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The Group of Greenhouse Crop Biology at ZJU made significant progress in understanding Phytosulfokine-mediated plant immunity

Editor:  Date:2018-03-10  [close]

The research group of Greenhouse Crop Biology in the Institute of Vegetable Sciences, Zhejiang University recently published an article entitled “A Plant Phytosulfokine Peptide Initiates Auxin-Dependent Immunity through Cytosolic Ca2+ Signaling in Tomato” in The Plant Cell. Their discovery provides new insights into small peptide-mediated control of plant immunity.
  


Peptide signalling has critical roles in regulating plant physiology. Phytosulfokine (PSK) is a secreted disulfated pentapeptide (YIYTQ) that has ubiquitous roles in plant growth, development and immunity. However, the signaling mechanisms and pathways that PSK activates are unknown. The research group of “Greenhouse Crop Biology” found that biosynthesis, modification, and perception of PSK all are crucial for PSK-mediated plant immunity against B. cinerea. Upon PSK perception by the tomato PSK receptor PSKR1, cytosolic Ca2+ accumulates as a consequence of PSKR1-mediated calcium channel activation. They further identified calmodulin as the calcium binding sensor that interacts with auxin biosynthesis enzymes known as YUCs, leading to auxin biosynthesis and initiating the auxin-mediated plant immunity signaling pathway against B. cinerea.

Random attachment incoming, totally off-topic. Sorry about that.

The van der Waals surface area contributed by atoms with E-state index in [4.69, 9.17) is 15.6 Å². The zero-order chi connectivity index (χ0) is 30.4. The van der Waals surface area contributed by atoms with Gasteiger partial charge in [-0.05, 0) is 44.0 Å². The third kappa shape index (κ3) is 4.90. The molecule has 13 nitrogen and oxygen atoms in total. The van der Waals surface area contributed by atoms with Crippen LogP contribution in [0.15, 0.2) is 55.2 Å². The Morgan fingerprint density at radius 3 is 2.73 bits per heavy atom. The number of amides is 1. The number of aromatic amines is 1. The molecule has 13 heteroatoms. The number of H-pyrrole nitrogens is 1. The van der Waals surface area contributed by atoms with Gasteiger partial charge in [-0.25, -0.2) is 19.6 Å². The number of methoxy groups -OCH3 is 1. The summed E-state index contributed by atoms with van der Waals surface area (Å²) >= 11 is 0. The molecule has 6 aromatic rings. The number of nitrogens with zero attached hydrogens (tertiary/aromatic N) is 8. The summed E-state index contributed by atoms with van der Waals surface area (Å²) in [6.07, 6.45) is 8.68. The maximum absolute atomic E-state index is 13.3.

Botrytis cinerea is a very broad host, and the gray mold caused by it is an important disease of crops such as tomato, grape, strawberry and pepper. At present, there is still a lack of resistant varieties for the disease in production, and rely on the use of chemical bactericides to control. The study found that the PSK peptide hormones play an active role in plant defense against gray mold. PSK peptide hormones can also regulate the growth and development of plants. The further in-depth study might provide bases for regulating crop production in terms of gray mold controls.

Because of the interesting nature of the work, this paper will be highlighted with an “In Brief” article in The Plant Cell.

  


Except for the work from Prof. Jingquan Yu’s lab, Prof. Xinzhong Cai from Institute of Biotechnology, Zhejiang University and Prof. Christin Foyer from University of Leeds also contributed significantly to this work. The Ph. D students, Miss Huan Zhang and Mr Zhangjian Hu are the first co-authors. Prof. Kai Shi is the corresponding author. This research was supported by the National Natural Science Foundation of China and the National Basic Research Program of China.

 

Full article linkagehttp://www.plantcell.org/content/early/2018/03/06/tpc.17.00537